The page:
In the past I have posted things from my upcoming book “Days Remembered” and things from my first book as well. Now that Days Remembered is nearly done I am picking up book #3 (“Notes To My Kids”) again which is about my kids growing up. This piece is one of my favorites and tells a story that still touches me today.
How many kids have had the proprietor of a pizza place autograph a pizza box for them? One of mine did at Charlie’s Pizza one day near where we used to live.
Charlie’s pizza was a neighborhood institution on the east side of Fort Worth. For over 30 years Charlie and his family owned it and produced New York style pizza for we BBQ and Mexican food obsessed Texans. His pizza was always fresh and delicious, topped with fresh ingredients and a good thin crust. It was very tasty and we ate there frequently as did many who lived on that side of town. In fact one year it was voted as “best pizza” in Fort Worth.
Over time Roger was old enough to realize what Charlie’s was and asked for it. He also knew who Charlie was since we ate there many times. Roger would always be happy when we announced we would be eating there and ate his share of each pizza pie. Like us, it was one of his favorite places to eat, and remained so over the years.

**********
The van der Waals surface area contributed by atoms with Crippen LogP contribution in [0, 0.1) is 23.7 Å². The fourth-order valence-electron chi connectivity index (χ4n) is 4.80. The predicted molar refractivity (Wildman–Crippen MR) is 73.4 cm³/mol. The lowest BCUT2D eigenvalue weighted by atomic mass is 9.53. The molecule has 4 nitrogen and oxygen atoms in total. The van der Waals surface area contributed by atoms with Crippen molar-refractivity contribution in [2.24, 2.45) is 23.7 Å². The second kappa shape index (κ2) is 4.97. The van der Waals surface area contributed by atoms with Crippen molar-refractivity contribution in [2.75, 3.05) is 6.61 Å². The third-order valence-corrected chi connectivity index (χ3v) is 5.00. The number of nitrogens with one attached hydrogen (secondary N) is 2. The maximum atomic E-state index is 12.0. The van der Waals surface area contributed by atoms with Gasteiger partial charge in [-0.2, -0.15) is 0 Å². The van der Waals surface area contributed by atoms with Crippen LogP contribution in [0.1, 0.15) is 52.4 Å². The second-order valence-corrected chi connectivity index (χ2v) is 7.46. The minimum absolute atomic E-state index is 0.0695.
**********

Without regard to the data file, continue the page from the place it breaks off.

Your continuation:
However the most memorable thing about Charlie’s was the time Roger wanted Charlie to autograph one of the pizza boxes. Roger was very insistent about this so one day I asked Charlie to sign one containing a large pizza we ordered. Charlie looked at me funny and I explained why I was doing this. He smiled real big, whipped out a pen, and ascribed his John Henry on the top of the box. I took the pie home in its box and showed it to Roger. Roger loved it and kept the box for years, sauce stains and all, in his closet. It was a valued treasure in his little boy eyes even though it started as a plain pizza box.
Over the many years since then the box disappeared in moves but the act was not forgotten. A couple of years ago before he sold his business I was in the restaurant and like so many times before Charlie, now grey-headed, was behind the counter making pies. He took my money and I saw the stacks of empty pizza boxes behind him and asked him if he remembered signing a pizza box years ago. He paused briefly and said he did recall doing that with a big grin on his face. I refreshed his memory about how happy it made my son. He got a laugh about that and said no one had ever asked him to do that as long as he had been in business.
So a plain, ordinary pizza box, just one of billions like it, was signed and treasured by Roger like an autograph penned by a famous movie star or athlete. That small act of kindness by Charlie Langdon shows us that the star on life’s stage is not always someone well-known and famous but instead can be an average person. Indeed Charlie was an average person but he was still someone very important in the big, bright eyes of a little boy who liked his pizza.